Near Broadway in Rockingham County, Virginia — The American South (Mid-Atlantic)
Elder John Kline Monument
Eld John Kline
June 15, 1864
(Reverse of Monument):
In Memory of Elder John Kline
A Peace Martyr
This parcel of ground,
10 feet square, is se-
cured by deed and
is on record.
Topics. This historical marker monument is listed in this topic list: War, US Civil. A significant historical month for this entry is June 1460.
Location. 38° 36.855′ N, 78° 51.022′ W. Marker is near Broadway, Virginia, in Rockingham County. Marker is on Pratt Lane, on the right when traveling west. From Brocks Gap Road (Rt. 259), turn on Hisers Lane. Follow Hisers Lane for approximately 2.2 miles to Pratt Dr. and turn right. Pratt Dr. is very uneven, graveled and is somewhat of a climb. Follow Pratt for .4 miles. A crude wooden sign ("John Kline Memorial... John Kline Memorial Parking") will be seen on the right directing you to the actual site of the monument, which is in a field to the right, approximately 70 yards from the gravel road. Touch for mapTouch for directions.
Other nearby markers. At least 8 other markers are within 5 miles of this marker, measured as the crow flies. First Mennonite Meeting House in Virginia (approx. 0.8 miles away); Veterans Memorial (approx. 2.8 miles away); Trissels Mennonite Church (approx. 2.9 miles away); Lincoln's Virginia Ancestors (approx. 3.9 miles away); Baxter House (approx. 4.1 miles away); The Timberville Covered Bridge (approx. 4˝ miles away); WW II Observation Post No. 27 (approx. 4˝ miles away); 19th c Millstone (approx. 4˝ miles away). Touch for a list and map of all markers in Broadway.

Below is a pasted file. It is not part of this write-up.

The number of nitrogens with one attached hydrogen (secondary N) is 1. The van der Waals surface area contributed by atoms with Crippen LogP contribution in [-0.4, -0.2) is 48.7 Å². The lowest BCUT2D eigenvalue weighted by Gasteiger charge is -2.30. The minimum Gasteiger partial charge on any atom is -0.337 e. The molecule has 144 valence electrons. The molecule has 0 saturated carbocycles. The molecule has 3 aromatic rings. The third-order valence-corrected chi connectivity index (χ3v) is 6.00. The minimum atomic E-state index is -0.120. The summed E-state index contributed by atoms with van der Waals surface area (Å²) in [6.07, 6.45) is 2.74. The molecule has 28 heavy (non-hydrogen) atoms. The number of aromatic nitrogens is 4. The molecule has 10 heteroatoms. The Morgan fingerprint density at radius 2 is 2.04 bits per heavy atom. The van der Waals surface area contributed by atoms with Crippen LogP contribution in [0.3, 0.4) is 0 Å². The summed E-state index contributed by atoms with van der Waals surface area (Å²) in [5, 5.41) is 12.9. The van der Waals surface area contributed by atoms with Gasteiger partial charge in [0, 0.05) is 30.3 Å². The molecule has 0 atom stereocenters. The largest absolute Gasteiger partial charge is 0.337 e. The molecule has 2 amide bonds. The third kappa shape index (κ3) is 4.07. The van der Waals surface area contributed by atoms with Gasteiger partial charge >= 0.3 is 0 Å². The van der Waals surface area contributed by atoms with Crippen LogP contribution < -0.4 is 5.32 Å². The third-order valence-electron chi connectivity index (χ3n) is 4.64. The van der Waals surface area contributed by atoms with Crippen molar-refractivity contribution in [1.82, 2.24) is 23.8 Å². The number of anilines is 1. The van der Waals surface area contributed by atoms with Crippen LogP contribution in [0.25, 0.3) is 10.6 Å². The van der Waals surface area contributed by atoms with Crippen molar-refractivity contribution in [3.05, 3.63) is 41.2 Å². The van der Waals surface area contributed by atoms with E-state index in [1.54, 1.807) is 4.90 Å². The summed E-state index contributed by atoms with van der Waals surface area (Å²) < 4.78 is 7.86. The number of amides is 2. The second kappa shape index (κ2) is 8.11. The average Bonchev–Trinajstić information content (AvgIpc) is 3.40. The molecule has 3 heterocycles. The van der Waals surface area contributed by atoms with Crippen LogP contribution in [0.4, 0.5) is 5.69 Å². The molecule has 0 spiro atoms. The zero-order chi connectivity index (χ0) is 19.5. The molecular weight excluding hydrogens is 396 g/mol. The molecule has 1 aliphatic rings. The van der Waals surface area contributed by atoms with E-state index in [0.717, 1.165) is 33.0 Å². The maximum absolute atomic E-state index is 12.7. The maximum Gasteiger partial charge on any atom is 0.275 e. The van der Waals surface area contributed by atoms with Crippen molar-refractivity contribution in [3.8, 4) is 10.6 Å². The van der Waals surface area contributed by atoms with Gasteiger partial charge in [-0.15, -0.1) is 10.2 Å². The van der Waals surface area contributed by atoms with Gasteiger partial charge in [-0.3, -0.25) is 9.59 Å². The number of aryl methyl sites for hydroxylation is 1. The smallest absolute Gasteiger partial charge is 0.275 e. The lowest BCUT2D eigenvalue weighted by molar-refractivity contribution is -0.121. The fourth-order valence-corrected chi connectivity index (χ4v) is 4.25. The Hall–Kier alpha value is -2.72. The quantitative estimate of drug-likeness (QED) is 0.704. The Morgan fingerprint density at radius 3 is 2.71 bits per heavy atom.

Also see . . . Confederate Treatment of a Mennonite Elder: Elder John Kline's Story. Excerpt:
His passion for non-resistence prompted Elder Kline to write to Governor Letcher of Virginia and legislators John Hopkins, John C. Woodson and Charles Lewis, explaining the faith and disciplines of the Brethren, as well as the Mennonites. He feared a draft would force these peace people of the Shenandoah Valley to violate or compromise their faith. So he appealed for an exemption from military service. His efforts succeeded in the Exemption Act passed March 29, 1862, for anyone who is “bona fide prevented from bearing arms, by the tenets of the church to which said applicant belongs,” including(Submitted on January 26, 2009, by Robert H. Moore, II of Winchester, Virginia.)
Credits. This page was last revised on May 13, 2021. It was originally submitted on January 26, 2009, by Robert H. Moore, II of Winchester, Virginia. This page has been viewed 1,874 times since then and 25 times this year. Photos: 1, 2, 3, 4. submitted on January 26, 2009, by Robert H. Moore, II of Winchester, Virginia. • Craig Swain was the editor who published this page.